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Registries of Congenital Anomalies: EUROCAT
Michel F. Lechat and Helen Dolk
Environmental Health Perspectives
Vol. 101, Supplement 2: Impact of the Environment on Reproductive Health (Jul., 1993), pp. 153-157
Published by: The National Institute of Environmental Health Sciences
Stable URL: http://www.jstor.org/stable/3431389
Page Count: 5
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Congenital anomalies are one of the potential adverse effects of the environment on reproductive health. Registries of congenital anomalies are useful to detect abnormal frequencies, clusters, and trends. Such registries should meet a number of conditions, including an appropriate population denominator, an efficient system for collecting information, standardized diagnostic procedures, postmortem examinations of still-births, and linkage of records. The EUROCAT (European Registration of Congenital Anomalies and Twins) program is a Concerted Action of the Commission of the European Communities initiated in 1979. One of its objectives is the surveillance of congenital anomalies as related to environmental hazards. This surveillance system covers at present 350,000 births per year in 15 countries. A number of problems encountered in the development of EUROCAT and in the course of ongoing activities are reviewed: populations coverage, classification of malformations, coding, definition and coverage of late fetal death, registration of induced abortion, validation of diagnostic information, registration of late diagnosed cases, and maintenance of motivation in data collection. The issue of confidentiality and the need for strict safeguards for the protection of individual privacy are emphasized.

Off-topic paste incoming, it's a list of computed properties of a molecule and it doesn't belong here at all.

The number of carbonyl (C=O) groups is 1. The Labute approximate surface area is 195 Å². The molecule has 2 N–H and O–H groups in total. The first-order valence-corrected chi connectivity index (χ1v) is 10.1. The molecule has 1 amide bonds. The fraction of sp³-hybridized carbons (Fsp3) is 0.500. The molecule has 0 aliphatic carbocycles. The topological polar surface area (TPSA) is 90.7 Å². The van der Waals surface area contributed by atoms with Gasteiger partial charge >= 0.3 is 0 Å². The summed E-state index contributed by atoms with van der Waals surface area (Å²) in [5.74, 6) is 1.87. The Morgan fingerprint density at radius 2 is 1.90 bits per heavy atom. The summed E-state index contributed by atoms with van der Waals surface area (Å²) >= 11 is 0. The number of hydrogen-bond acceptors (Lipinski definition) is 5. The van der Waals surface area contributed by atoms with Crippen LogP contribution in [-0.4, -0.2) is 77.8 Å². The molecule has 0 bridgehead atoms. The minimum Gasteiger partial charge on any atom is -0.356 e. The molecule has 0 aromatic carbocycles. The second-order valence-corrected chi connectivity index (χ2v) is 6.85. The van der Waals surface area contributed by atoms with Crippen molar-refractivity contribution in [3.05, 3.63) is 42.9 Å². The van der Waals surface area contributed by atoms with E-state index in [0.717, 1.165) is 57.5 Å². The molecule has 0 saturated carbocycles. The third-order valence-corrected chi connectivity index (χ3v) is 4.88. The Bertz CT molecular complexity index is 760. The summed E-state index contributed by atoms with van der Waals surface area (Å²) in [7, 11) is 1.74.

Environmental Health Perspectives © 1993 The National Institute of Environmental Health Sciences